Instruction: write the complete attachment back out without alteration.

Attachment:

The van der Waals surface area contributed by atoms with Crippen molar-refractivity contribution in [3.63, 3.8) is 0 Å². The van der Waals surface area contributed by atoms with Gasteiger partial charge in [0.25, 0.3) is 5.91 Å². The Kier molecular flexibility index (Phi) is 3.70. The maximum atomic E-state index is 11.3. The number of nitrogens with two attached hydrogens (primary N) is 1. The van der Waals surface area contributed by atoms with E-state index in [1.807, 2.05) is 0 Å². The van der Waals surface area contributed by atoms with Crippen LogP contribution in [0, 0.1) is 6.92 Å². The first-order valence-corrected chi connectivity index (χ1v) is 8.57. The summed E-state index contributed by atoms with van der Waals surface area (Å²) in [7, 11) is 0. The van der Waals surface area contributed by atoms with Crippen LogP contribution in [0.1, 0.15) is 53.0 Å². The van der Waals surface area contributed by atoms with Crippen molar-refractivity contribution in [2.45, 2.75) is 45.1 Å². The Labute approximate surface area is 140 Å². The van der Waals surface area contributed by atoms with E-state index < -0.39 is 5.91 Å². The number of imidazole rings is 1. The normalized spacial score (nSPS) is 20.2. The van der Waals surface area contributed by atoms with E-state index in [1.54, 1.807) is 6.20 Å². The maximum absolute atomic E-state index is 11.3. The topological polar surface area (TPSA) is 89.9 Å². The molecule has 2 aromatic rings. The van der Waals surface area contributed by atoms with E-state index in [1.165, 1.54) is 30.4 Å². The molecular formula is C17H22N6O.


The van der Waals surface area contributed by atoms with Crippen molar-refractivity contribution in [3.63, 3.8) is 0 Å². The van der Waals surface area contributed by atoms with Gasteiger partial charge in [0.25, 0.3) is 5.91 Å². The Kier molecular flexibility index (Phi) is 3.70. The maximum atomic E-state index is 11.3. The number of nitrogens with two attached hydrogens (primary N) is 1. The van der Waals surface area contributed by atoms with E-state index in [1.807, 2.05) is 0 Å². The van der Waals surface area contributed by atoms with Crippen LogP contribution in [0, 0.1) is 6.92 Å². The first-order valence-corrected chi connectivity index (χ1v) is 8.57. The summed E-state index contributed by atoms with van der Waals surface area (Å²) in [7, 11) is 0. The van der Waals surface area contributed by atoms with Crippen LogP contribution in [0.1, 0.15) is 53.0 Å². The van der Waals surface area contributed by atoms with Crippen molar-refractivity contribution in [2.45, 2.75) is 45.1 Å². The Labute approximate surface area is 140 Å². The van der Waals surface area contributed by atoms with E-state index < -0.39 is 5.91 Å². The number of imidazole rings is 1. The normalized spacial score (nSPS) is 20.2. The van der Waals surface area contributed by atoms with E-state index in [1.54, 1.807) is 6.20 Å². The maximum absolute atomic E-state index is 11.3. The topological polar surface area (TPSA) is 89.9 Å². The molecule has 2 aromatic rings. The van der Waals surface area contributed by atoms with E-state index in [1.165, 1.54) is 30.4 Å². The molecular formula is C17H22N6O.